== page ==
Orbital to Get 60 Russian Engines in $1 Bln Contract

Roll out of the Antares rocket to the launch pad on Wallops Island, VA. Credit: Orbital

Russian design bureau Energomash has signed a contract with the Orbital Sciences Corporation for the delivery of 60 RD-181 rocket engines to be used to power the Antares rocket's first stage, Russia's Izvestiya newspaper reported Wednesday. "We have committed to deliver a total of 60 engines. Currently, there is a firm contract for 20 engines which we have begun moving forward with, since the first two machines are to be delivered next June," a source from Roscosmos, Russia's Federal Space Agency, told the newspaper. In addition, two options of 20 rockets each were signed in the $1 billion deal between NPO Energomash and Orbital Sciences, according to the source.

James Webb Space Telescope Facing Increased Schedule Risk with Significant Work Remaining, Report Says

Inside NASA's Goddard Space Flight Center's giant clean room in Greenbelt, Md., JWST Optical Engineer Larkin Carey examines two test mirror segments recently placed on a black composite structure. This black composite structure is called the James Webb Space Telescope's “Pathfinder” and acts as a spine supporting the telescope's primary mirror segments. The Pathfinder is a non-flight prototype. Credit: NASA/Chris Gunn

With just under 4 years until its planned launch in October 2018, the James Webb Space Telescope (JWST) project reports it remains on schedule and budget. However, technical challenges with JWST elements and major subsystems, have diminished the project's overall schedule reserve and increased risk, says a new report released by the Government Accountability Office (GAO). "During the past year, delays have occurred on every element and major subsystem schedule—especially with the cryocooler—leaving all at risk of negatively impacting the overall project schedule reserve if further delays occur," GAO notices. JWST is one of NASA's most complex and expensive projects, at an anticipated cost of $8.8 billion. With significant integration and testing planned until the launch date, the JWST project will need to address many challenges before NASA can conduct the science the telescope is intended to produce.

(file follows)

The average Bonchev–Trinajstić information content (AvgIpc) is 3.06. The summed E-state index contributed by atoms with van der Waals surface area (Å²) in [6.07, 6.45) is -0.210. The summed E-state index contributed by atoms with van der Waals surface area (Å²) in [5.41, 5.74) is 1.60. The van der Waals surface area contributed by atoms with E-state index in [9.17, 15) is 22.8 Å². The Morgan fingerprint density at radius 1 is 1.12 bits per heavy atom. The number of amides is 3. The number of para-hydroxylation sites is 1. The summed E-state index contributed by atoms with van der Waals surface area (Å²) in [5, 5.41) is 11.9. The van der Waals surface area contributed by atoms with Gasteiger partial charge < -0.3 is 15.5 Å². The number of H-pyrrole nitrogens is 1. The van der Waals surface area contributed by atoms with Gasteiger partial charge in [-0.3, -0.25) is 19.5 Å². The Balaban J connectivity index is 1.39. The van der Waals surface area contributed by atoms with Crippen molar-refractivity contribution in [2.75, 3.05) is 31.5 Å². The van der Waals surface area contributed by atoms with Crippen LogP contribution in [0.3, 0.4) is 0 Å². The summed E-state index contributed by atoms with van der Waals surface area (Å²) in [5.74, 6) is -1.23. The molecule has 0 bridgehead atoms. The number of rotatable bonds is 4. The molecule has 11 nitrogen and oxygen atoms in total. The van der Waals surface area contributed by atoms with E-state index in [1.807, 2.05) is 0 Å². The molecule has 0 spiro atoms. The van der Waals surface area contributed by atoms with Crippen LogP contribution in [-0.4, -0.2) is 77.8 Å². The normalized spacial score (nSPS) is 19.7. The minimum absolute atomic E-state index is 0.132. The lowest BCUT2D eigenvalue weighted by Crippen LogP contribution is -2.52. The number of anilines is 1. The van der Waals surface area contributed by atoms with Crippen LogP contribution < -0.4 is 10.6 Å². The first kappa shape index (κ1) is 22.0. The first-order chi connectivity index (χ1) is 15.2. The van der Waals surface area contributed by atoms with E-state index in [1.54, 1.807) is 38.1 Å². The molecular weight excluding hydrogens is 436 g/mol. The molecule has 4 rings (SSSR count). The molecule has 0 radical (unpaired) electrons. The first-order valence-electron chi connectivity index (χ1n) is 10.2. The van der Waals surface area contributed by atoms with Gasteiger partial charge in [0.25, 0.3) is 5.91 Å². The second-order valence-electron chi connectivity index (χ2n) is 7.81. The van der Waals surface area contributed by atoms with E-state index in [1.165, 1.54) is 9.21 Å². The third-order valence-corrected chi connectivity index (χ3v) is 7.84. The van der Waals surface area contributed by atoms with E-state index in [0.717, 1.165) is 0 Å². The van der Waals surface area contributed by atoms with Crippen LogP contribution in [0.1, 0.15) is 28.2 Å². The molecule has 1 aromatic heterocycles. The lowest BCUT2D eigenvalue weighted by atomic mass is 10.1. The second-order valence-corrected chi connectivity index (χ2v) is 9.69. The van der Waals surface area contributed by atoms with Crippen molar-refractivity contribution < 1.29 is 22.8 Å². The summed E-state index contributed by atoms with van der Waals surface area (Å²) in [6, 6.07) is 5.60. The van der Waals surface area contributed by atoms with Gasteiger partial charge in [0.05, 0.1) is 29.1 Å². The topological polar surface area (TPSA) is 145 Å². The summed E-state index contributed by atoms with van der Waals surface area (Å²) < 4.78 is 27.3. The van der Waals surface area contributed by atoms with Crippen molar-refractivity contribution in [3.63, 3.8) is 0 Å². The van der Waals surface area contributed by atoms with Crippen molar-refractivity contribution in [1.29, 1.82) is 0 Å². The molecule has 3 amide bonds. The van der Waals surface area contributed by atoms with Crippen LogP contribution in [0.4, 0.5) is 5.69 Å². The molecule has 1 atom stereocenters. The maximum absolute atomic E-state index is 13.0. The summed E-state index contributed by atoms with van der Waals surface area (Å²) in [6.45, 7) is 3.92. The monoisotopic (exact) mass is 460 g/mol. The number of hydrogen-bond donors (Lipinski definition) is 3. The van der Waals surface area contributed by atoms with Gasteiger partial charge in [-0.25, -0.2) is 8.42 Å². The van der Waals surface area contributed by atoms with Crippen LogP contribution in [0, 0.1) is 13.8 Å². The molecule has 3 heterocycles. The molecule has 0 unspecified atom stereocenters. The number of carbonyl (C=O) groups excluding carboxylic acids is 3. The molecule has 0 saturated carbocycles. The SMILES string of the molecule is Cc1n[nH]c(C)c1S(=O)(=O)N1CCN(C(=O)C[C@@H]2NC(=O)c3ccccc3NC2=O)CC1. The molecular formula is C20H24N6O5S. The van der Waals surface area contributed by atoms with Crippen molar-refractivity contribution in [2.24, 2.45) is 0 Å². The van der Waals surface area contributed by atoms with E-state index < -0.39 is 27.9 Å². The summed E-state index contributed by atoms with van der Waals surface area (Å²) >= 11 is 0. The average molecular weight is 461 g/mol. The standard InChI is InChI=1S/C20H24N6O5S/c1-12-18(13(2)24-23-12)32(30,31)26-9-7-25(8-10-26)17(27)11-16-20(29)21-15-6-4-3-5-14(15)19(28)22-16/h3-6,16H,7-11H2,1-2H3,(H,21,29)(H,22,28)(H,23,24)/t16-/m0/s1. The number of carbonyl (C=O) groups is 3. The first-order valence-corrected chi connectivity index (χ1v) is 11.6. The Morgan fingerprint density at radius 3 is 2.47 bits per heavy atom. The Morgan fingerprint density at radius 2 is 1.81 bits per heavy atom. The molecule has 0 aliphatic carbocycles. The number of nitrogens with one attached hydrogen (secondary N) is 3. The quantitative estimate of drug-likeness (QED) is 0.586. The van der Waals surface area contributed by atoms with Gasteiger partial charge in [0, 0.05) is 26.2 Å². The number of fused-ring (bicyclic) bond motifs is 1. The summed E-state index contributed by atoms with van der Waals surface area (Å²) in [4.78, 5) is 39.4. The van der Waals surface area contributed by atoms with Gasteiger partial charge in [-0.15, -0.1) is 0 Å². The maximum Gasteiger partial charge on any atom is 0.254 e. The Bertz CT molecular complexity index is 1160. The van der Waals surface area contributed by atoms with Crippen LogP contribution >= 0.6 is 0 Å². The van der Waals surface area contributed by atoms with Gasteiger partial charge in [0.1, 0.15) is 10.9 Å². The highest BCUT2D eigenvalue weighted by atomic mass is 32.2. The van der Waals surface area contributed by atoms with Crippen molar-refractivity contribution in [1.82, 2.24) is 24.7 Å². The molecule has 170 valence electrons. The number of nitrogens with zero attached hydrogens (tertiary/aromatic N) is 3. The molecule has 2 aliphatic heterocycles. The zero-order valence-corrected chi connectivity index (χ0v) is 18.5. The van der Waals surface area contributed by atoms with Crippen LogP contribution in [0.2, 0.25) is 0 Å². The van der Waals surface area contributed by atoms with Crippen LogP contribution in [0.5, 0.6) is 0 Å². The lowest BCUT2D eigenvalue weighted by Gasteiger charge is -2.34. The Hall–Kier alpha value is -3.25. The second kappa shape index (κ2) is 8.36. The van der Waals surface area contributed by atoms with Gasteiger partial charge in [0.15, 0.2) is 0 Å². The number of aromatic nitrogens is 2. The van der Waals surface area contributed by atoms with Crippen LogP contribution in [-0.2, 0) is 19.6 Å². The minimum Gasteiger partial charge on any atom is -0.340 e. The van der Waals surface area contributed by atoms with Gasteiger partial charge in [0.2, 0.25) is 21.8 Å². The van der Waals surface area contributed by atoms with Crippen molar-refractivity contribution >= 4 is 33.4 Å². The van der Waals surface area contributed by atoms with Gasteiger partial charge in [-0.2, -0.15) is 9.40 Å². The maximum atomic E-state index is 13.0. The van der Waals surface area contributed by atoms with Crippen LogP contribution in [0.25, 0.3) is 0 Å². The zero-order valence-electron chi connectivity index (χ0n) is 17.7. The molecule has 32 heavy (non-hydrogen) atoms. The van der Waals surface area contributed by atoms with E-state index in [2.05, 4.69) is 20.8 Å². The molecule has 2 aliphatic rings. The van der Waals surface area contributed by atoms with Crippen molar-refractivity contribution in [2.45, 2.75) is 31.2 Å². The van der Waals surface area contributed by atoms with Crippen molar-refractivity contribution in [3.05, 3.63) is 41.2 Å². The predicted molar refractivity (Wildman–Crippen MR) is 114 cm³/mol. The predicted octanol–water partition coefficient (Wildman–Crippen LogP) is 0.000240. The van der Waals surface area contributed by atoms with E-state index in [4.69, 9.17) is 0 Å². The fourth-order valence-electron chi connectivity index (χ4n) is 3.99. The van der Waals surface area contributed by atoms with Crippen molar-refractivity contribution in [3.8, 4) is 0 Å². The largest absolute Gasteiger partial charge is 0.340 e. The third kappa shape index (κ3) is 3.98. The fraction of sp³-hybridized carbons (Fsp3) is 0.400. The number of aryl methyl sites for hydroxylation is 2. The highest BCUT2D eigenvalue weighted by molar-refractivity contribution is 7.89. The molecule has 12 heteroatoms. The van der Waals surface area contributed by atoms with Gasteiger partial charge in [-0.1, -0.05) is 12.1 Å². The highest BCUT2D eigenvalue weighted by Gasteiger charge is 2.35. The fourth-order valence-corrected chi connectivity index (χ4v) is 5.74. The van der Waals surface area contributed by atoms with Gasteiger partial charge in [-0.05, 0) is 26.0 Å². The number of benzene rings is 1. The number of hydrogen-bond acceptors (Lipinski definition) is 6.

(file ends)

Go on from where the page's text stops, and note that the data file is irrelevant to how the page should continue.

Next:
Google Lunar XPrize Deadline Extended to 2016


International teams racing to land the first private spacecraft on the Moon to snatch the $30m Google Lunar XPRIZE will be given an extra year to finish their projects, as the XPRIZE foundation announced that the deadline has been officially extended until December 31, 2016. As part of this revised timeline, at least one team must provide documentation of a scheduled launch by December 31, 2015 for all teams to move forward in the competition. “We continue to see significant progress from our Google Lunar XPRIZE teams, most recently demonstrated in the pursuit of the Milestone Prizes, in which teams exhibited substantial technological achievements that will ultimately support their missions,” said Robert K. Weiss, vice chairman and president, XPRIZE. “We know the mission we are asking teams to accomplish is extremely difficult and unprecedented, not only from a technological standpoint, but also in terms of the financial considerations. It is for this reason that we have decided to extend the competition timeline. We firmly believe that a whole new economy around low-cost access to the Moon will be the result of the Google Lunar XPRIZE.”

SpaceX to Launch NASA's Next-generation Exoplanet Hunter

Artist's rendering of the Transiting Exoplanet Survey Satellite (TESS). Credit: NASA

NASA has selected SpaceX to provide launch services for the Transiting Exoplanet Survey Satellite (TESS) mission. TESS will launch aboard a Falcon 9 v1.1 launch vehicle, with liftoff targeted for August 2017 from Cape Canaveral Air Force Station in Florida. The total cost for NASA to launch TESS is approximately $87 million, which includes the launch service, spacecraft processing, payload integration, tracking, data and telemetry, and other launch support requirements.

ESO Telescope Sees the Hot Blue Stars of Messier 47

This spectacular image of the star cluster Messier 47 was taken using the Wide Field Imager camera, installed on the MPG/ESO 2.2-metre telescope at ESO’s La Silla Observatory in Chile. This young open cluster is dominated by a sprinkling of brilliant blue stars but also contains a few contrasting red giant stars. Credit: ESO